The Legacies of British Slave Ownership project instigated a high-profile public debate about British slave ownership and its long-term influence on British society, economy, politics and culture, and led to apologies from some of the City's top firms for their past associations with slavery.
Research on how museum activities contribute to health and wellbeing in hospitals and care homes led to the development of a new wellbeing measure refined in partnership with 20 museums and other partners. It also influenced policy and funding considerations for heritage, and led to the development of a volunteer programme.
Through an innovative public water survey the UCL OPAL Water Centre helped over 45,000 people - 17% from hard-to-reach communities - participate in water quality and aquatic biodiversity assessment, and thus be exposed to water science. OPAL data was used both for site management and for national and international policy.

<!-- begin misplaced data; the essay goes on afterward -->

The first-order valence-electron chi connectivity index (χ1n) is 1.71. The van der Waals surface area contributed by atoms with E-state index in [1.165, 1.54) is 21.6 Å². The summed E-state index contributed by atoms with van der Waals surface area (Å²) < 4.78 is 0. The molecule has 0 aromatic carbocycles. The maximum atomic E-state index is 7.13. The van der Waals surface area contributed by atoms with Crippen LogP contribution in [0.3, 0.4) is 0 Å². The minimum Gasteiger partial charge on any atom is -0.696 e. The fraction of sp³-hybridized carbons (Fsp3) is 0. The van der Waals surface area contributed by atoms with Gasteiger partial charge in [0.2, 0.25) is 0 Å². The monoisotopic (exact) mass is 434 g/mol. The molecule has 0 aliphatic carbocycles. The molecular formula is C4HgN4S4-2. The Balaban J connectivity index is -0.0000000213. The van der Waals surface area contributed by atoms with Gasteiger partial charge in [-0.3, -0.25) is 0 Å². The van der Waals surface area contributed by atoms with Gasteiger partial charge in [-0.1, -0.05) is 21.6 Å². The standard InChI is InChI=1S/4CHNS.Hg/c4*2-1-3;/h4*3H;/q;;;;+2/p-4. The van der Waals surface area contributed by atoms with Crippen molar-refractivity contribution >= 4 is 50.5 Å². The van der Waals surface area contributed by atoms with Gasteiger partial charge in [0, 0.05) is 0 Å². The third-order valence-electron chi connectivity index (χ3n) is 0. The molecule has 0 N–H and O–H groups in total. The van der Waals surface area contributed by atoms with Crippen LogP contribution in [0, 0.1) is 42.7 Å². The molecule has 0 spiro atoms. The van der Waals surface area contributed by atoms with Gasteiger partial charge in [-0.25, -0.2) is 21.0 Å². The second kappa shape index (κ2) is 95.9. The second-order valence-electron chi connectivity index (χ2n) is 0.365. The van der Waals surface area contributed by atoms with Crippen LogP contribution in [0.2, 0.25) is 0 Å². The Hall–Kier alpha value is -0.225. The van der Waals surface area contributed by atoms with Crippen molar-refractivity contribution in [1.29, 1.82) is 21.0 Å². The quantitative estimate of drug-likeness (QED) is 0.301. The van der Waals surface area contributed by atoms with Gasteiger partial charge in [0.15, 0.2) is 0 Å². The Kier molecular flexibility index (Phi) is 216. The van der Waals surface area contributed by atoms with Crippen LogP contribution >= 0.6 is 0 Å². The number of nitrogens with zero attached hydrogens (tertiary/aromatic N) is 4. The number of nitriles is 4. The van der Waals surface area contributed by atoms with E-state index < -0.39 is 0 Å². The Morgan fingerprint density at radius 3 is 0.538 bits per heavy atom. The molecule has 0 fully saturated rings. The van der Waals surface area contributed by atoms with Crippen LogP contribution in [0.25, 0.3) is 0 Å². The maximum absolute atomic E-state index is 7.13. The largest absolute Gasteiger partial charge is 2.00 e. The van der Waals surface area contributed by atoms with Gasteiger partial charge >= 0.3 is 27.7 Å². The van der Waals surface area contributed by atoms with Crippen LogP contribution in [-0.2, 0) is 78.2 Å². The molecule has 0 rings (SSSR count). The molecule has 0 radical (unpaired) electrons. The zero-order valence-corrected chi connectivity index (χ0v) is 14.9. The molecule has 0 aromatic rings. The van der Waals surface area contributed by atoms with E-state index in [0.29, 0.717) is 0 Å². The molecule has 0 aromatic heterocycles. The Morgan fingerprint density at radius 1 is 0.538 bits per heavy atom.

UCL research demonstrated the importance of clear guidance, through a Cabinet Manual, to demystify the process of government formation. In the UK's hung Parliament of 2010, the draft manual proved critical in ensuring a smooth transition to the UK's first coalition government in 60 years.
You can read more case studies from the Faculty of Social & Historical Sciences on the UCL Research Impact website.